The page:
There is one more unlikely scenario. Since this is my fourth book, I am a better writer. If I look at my first book and compare it to my third, there is a world of difference between the two. So there is a very slim chance that the plot will come out of this novel more quickly than it has in the past, just because I have more experience.

We will see. 

Yesterday while I was writing two plot twists developed. Now, I have more to play with. If that keeps happening, day after day, maybe the unlikely scenario will win out.

04 November 2017

NaNoWriMo Update

I don't outline. I just can't. But I am at the point in my story where I need to make notes so I have some direction. Since I'm trying to write 50,000 words by November 30, I need to have some sort of road map or I will surely be lost. The main problem with my writing style is that I edit as I go. You can't really do that when you have to get the draft down in 30 days. You can't play with words. You just need to get them on paper. NaNoWriMo is really challenging me to break away from my usual writing habits. I'll be honest. I don't think I'll do it, but the challenge will push me to develop better writing habits.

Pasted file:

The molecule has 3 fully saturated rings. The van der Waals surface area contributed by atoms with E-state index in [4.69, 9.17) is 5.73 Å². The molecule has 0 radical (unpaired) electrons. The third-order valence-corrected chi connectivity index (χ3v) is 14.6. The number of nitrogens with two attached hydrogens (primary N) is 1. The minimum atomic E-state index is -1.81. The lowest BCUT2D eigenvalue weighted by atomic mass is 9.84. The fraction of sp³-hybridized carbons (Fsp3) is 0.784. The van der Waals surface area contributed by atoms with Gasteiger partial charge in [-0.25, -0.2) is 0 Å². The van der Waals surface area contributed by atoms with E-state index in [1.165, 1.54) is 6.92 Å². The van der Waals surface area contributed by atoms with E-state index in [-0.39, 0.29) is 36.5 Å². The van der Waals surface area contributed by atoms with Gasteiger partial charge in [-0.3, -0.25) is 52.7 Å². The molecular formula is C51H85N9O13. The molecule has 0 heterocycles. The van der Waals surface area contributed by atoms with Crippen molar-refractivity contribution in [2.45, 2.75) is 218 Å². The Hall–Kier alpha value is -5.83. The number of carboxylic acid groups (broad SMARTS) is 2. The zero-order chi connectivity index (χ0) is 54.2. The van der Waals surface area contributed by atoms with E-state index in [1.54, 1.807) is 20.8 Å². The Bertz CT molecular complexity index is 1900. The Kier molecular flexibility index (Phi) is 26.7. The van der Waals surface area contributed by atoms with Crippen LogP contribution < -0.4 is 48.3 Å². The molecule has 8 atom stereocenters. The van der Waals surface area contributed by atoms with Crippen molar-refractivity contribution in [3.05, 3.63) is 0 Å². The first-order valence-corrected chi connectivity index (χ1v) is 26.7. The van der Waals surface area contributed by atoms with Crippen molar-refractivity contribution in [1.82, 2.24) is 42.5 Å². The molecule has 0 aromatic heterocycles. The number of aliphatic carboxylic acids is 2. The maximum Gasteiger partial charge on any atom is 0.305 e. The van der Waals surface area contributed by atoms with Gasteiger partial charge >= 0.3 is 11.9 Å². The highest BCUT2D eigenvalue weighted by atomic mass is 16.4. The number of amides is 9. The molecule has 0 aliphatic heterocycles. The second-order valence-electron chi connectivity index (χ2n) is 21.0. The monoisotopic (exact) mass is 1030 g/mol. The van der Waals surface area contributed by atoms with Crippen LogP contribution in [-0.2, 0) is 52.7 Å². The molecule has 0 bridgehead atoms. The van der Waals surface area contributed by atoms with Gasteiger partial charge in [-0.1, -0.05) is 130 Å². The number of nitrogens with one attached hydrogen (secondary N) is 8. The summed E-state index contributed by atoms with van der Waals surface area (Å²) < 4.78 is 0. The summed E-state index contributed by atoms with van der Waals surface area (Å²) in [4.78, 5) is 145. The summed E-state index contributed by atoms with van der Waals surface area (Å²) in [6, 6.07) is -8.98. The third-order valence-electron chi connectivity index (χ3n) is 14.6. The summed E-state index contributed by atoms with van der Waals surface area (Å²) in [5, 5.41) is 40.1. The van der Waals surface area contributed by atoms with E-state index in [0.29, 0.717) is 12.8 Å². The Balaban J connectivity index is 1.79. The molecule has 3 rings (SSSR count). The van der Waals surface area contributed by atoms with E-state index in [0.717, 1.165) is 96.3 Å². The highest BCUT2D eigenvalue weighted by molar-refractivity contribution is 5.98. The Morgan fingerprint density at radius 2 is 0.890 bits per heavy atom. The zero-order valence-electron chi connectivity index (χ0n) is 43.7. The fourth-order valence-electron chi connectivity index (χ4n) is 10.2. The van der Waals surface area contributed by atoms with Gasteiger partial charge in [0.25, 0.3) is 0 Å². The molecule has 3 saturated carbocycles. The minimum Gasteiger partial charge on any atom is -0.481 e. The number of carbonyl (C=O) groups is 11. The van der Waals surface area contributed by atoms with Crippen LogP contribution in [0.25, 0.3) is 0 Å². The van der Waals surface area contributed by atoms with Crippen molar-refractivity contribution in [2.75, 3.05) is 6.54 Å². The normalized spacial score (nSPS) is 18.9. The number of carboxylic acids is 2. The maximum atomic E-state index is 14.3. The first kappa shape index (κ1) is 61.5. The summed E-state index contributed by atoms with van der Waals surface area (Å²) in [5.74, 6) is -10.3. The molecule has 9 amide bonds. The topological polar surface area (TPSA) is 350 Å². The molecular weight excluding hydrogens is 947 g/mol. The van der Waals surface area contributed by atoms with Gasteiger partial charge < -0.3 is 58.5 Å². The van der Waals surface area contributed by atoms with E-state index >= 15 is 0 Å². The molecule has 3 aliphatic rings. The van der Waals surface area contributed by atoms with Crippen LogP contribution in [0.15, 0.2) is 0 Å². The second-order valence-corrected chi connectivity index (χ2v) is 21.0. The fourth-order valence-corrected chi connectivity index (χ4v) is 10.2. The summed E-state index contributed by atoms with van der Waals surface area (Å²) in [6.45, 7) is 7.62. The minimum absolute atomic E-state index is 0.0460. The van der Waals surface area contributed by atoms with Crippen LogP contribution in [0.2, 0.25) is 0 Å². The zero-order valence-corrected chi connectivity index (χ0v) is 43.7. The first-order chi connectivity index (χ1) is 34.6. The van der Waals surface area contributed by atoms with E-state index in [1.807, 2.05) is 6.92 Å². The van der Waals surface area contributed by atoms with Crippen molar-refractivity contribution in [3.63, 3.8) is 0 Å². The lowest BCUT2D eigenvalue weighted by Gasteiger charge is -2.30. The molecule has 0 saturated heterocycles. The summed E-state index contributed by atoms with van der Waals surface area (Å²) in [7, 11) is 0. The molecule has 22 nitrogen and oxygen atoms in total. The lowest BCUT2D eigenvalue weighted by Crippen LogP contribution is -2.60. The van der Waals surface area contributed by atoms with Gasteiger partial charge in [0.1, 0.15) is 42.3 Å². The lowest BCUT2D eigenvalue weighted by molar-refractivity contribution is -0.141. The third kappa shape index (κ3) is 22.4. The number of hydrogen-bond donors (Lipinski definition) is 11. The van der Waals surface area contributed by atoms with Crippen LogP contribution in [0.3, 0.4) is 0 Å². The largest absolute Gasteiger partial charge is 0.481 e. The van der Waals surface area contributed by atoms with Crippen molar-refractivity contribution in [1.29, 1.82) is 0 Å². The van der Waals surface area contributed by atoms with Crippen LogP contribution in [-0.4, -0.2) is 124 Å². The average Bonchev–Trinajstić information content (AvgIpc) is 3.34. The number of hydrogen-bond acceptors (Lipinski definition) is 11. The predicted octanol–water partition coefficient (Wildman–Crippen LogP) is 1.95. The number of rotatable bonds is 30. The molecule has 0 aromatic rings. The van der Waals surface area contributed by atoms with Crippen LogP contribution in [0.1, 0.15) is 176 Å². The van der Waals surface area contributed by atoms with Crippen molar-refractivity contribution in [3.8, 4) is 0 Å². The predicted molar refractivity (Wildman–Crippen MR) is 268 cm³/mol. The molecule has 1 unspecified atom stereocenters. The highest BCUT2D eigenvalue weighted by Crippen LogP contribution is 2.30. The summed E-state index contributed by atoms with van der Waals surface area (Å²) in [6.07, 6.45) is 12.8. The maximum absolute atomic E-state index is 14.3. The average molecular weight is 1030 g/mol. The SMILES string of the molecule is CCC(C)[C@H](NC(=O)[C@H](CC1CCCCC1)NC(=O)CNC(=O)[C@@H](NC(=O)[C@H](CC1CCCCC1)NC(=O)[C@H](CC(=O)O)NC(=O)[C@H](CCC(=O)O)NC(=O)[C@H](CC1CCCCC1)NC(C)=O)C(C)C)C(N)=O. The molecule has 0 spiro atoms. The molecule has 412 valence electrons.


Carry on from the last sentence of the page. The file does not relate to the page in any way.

01 November 2017

The Last of Its Kind

Here is my last paperback copy of A Future Spring with the original cover design. I left it on a park bench in Rittenhouse Square in Philadelphia. Hopefully, someone found it and took it home. It felt good leaving it behind. It felt as if I were leaving behind my inexperience, too.  I've learned a lot since I published my first book. Now, I can move forward with the "chance for a new beginning" that Scott James preaches about.